Welcome to the Hall ... of Shame

The recent fuss made over Barry Bonds' forthcoming reality show is confusing, really, because it appears that this venture went into production years ago. The first script was rejected, and we discovered the last pages of its proposed series-finale.

July 25, 2010. Barry Bonds sits near a podium in Cooperstown, N.Y. Willie Mays walks slowly to a podium, and the applause is loud, fading slowly, as the crowd waits to hear his words.

"I'm here to talk about the past," Mays says, "and to introduce this young man sitting over here to my right."

The fans roar. Bonds smiles, looking up.

"This is what you all know about Barry Bonds. Winner of three Most Valuable Player Awards. Eight-time Gold Glove Award winner. Led the National League in RBI once, in 1993. Led the National League in home runs once, in 1993.

"But let me tell you something you may not know about Barry Bonds. He made choices. The right choices. And that's part of the reason why I can say to you, without qualification or reservation, that this young man is one of the greatest players of all time."

More cheers. Loud. And then Mays continues.

"Everybody who spent time around the game knew by the early '90s that the players were changing, and what they were putting in their bodies was changing. Something more than Wheaties, although none of us knows exactly what.

"Maybe it was those strange words. Winstrol. Stanozol. Deka. Andro. By the summer of 1998, the bodies were huge. Looked like offensive linemen, and everybody in the game knew why. We didn't know for sure, but we suspected. These guys were changing the game, the way the game was played, the numbers.

"And it was that summer that Barry had to make the same choice that all the players in baseball faced. He could change what he was putting in his body, and get bigger and stronger -- freakishly bigger and stronger -- and you know what? There was a chance nobody would find out, or even care. Baseball didn't test for steroids then, and there weren't any penalties. Seemed like the whole industry looked the other way.

"But you know what? This young man sitting to my right felt good about what he had accomplished, in the first 13 years of his career. Four hundred and eleven homers. Over 1,200 RBI. Hell, we already knew he'd make it here one day. He was a great player and we all knew it. And Barry Bonds kept eating Wheaties instead of that other stuff.

"See, my Godson was smart. Remember how he said all along that he didn't care what other people thought about him, and the writers got on him for that? Well, that's how he lived out his career, wasn't it? He didn't let the expectations of others drive him into doing something unnatural, did he? He didn't worry about the numbers that those other big guys were putting up, did he? He was smart enough to realize he didn't need artificially-enhanced greatness. Barry Bonds already had greatness.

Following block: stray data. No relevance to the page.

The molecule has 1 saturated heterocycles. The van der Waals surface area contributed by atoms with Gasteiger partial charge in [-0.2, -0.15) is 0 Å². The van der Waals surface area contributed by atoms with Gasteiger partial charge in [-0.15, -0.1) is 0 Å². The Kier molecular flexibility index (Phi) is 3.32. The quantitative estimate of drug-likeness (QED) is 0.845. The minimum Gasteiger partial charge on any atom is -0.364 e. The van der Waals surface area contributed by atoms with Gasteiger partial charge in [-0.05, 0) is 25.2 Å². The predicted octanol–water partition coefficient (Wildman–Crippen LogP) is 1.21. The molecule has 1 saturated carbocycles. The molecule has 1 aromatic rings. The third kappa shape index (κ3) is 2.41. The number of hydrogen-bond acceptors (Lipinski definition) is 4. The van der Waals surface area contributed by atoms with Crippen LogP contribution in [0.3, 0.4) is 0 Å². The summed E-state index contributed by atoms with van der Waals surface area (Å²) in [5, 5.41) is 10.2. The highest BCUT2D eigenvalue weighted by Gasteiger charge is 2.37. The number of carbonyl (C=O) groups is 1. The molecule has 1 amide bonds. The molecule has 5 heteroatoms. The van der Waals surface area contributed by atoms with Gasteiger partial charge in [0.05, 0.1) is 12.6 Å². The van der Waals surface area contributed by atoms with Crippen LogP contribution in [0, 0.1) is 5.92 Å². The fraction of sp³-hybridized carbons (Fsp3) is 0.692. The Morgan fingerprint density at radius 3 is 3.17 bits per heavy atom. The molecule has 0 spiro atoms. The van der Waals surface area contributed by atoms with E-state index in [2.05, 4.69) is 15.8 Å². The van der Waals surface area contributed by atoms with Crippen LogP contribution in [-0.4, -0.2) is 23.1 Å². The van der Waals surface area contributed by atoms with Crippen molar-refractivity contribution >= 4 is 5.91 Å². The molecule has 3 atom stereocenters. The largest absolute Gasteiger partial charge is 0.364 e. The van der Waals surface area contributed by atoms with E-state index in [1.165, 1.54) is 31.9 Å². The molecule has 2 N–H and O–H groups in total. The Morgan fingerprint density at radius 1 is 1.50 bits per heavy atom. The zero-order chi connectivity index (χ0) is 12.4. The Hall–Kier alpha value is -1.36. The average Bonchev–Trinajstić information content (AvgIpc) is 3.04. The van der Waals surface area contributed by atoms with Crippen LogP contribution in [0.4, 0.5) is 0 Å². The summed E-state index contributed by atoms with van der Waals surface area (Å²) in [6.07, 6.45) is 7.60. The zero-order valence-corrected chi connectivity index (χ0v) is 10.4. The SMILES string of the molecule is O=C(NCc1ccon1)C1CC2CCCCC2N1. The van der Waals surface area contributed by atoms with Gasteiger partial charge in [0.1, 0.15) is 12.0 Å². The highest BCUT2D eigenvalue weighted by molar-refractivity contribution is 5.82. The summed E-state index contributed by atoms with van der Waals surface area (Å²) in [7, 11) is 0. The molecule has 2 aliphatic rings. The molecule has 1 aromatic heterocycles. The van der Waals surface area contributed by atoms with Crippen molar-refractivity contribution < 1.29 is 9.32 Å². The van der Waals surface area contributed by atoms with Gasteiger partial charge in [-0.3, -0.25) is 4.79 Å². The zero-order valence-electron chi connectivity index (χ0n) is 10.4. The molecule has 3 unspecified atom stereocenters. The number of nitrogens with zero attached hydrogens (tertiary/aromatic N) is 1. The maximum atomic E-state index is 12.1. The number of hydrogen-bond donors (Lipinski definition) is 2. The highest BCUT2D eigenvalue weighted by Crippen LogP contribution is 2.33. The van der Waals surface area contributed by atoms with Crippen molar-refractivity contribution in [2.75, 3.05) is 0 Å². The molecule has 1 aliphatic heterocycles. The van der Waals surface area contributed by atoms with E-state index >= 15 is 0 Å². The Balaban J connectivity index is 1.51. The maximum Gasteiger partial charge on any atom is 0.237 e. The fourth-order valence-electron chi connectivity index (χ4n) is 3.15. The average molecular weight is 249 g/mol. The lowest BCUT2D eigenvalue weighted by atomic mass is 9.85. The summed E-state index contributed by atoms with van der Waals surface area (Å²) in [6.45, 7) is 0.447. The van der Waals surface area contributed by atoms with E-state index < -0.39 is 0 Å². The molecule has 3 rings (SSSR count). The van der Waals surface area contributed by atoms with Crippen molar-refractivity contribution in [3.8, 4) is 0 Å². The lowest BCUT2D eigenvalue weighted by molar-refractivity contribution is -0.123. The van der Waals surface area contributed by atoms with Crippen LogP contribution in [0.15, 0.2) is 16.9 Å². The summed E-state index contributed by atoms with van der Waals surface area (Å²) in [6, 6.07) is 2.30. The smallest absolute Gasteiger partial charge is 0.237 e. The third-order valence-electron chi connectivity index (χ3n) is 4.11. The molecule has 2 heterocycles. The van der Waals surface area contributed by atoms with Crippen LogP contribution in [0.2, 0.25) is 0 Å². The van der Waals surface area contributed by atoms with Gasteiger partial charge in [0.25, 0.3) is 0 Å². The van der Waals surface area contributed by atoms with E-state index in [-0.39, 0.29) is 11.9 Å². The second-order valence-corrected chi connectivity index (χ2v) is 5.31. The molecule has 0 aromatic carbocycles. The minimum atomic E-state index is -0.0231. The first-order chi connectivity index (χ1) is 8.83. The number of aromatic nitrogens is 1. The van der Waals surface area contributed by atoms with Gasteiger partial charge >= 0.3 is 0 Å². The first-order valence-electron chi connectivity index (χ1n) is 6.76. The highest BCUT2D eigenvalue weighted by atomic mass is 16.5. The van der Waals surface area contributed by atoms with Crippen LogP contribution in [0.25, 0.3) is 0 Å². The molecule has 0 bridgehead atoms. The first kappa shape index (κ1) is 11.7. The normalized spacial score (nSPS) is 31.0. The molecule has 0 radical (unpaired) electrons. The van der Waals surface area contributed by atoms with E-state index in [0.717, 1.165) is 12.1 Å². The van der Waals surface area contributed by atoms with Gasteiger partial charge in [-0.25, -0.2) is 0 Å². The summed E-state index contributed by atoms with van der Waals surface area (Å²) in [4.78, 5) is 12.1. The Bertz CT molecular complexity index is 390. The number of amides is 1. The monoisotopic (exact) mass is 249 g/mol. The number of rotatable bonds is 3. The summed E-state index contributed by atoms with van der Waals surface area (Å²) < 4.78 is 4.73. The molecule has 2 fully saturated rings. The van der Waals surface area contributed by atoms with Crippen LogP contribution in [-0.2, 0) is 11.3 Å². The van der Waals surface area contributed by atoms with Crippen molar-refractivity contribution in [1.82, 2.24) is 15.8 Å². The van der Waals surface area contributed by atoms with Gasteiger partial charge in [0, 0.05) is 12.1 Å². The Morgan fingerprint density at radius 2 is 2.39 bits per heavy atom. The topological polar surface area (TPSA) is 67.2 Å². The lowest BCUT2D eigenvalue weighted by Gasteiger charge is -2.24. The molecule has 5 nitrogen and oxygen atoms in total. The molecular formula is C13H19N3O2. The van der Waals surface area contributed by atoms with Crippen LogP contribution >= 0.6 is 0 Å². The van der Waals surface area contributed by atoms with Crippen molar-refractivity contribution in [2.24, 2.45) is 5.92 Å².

"And look at him. Same smiling mug. Same skinny-framed guy he was when he started in 1986, except for that little tire that's growing around his gut, now that he's 46. All natural.

"Sure, the end of his career got a little ugly, as it did for the rest of us. Barry's knees were killing him, but he played through it, for the last five years of his career. He wasn't hitting 70 homers, like some of his peers, but he played the game with the highest possible integrity. Those 25 homers he hit in his last year, in 2004, we can take those to the bank. We can take everything he accomplished at face value.

"He didn't finish his career with as many homers as Henry Aaron, or Babe Ruth, or myself, or Frank Robinson. But Barry was the best player of his generation -- one of the greatest of all time."

The crowd cheers loudly.

"In recent years, you have seen a lot of the stage behind me empty, and you know why. A lot of the Hall of Famers won't come when they presume that the inductees put something in their bodies that wasn't supposed to be there.

"But now look behind us. The stage is packed. Look, we all know Barry has been a bit prickly from time to time. But we all know the choices Barry faced, and the choices Barry made, and because of that, there is no player from his era more respected.

"With that, I want to introduce to you my godson, Barry Bonds."

There are cheers, and as Bonds rises from his chair, the Hall of Famers behind Bonds rise, as well, and clap.

But that script wasn't used, apparently. From all indications -- leaked grand jury testimony, the revelations in the forthcoming book "Game of Shadows," and the apparent changes to his body that defy all but a few explanations -- Barry Bonds appears to have chosen a different ending for his reality show.

Buster Olney is a senior writer for ESPN The Magazine. His book, "The Last Night of the Yankee Dynasty," is available in paperback and can be ordered through HarperCollins.com.